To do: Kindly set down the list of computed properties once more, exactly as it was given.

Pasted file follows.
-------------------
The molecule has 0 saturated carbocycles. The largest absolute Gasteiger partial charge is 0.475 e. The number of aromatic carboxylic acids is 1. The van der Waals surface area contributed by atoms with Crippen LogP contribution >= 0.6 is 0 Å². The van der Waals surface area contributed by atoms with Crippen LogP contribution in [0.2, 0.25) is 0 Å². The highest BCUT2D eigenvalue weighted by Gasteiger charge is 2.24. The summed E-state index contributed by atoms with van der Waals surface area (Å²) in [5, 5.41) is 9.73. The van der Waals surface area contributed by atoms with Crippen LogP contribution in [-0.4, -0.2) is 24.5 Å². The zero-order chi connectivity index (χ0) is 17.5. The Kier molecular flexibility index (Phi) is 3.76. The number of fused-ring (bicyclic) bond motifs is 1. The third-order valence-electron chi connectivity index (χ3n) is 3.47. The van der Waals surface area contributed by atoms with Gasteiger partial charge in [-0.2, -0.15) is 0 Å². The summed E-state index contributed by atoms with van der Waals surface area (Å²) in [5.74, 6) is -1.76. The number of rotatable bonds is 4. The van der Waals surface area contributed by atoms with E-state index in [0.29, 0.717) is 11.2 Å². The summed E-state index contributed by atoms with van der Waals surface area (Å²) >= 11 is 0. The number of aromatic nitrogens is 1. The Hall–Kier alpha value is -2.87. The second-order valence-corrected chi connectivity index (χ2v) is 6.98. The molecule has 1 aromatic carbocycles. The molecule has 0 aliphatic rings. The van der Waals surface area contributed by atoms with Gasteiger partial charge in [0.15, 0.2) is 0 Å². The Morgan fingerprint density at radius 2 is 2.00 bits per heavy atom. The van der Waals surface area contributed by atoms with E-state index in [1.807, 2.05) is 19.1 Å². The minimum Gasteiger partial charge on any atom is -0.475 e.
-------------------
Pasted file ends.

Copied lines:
The molecule has 0 saturated carbocycles. The largest absolute Gasteiger partial charge is 0.475 e. The number of aromatic carboxylic acids is 1. The van der Waals surface area contributed by atoms with Crippen LogP contribution >= 0.6 is 0 Å². The van der Waals surface area contributed by atoms with Crippen LogP contribution in [0.2, 0.25) is 0 Å². The highest BCUT2D eigenvalue weighted by Gasteiger charge is 2.24. The summed E-state index contributed by atoms with van der Waals surface area (Å²) in [5, 5.41) is 9.73. The van der Waals surface area contributed by atoms with Crippen LogP contribution in [-0.4, -0.2) is 24.5 Å². The zero-order chi connectivity index (χ0) is 17.5. The Kier molecular flexibility index (Phi) is 3.76. The number of fused-ring (bicyclic) bond motifs is 1. The third-order valence-electron chi connectivity index (χ3n) is 3.47. The van der Waals surface area contributed by atoms with Gasteiger partial charge in [-0.2, -0.15) is 0 Å². The summed E-state index contributed by atoms with van der Waals surface area (Å²) in [5.74, 6) is -1.76. The number of rotatable bonds is 4. The van der Waals surface area contributed by atoms with E-state index in [0.29, 0.717) is 11.2 Å². The summed E-state index contributed by atoms with van der Waals surface area (Å²) >= 11 is 0. The number of aromatic nitrogens is 1. The Hall–Kier alpha value is -2.87. The second-order valence-corrected chi connectivity index (χ2v) is 6.98. The molecule has 1 aromatic carbocycles. The molecule has 0 aliphatic rings. The van der Waals surface area contributed by atoms with Gasteiger partial charge in [0.15, 0.2) is 0 Å². The Morgan fingerprint density at radius 2 is 2.00 bits per heavy atom. The van der Waals surface area contributed by atoms with E-state index in [1.807, 2.05) is 19.1 Å². The minimum Gasteiger partial charge on any atom is -0.475 e.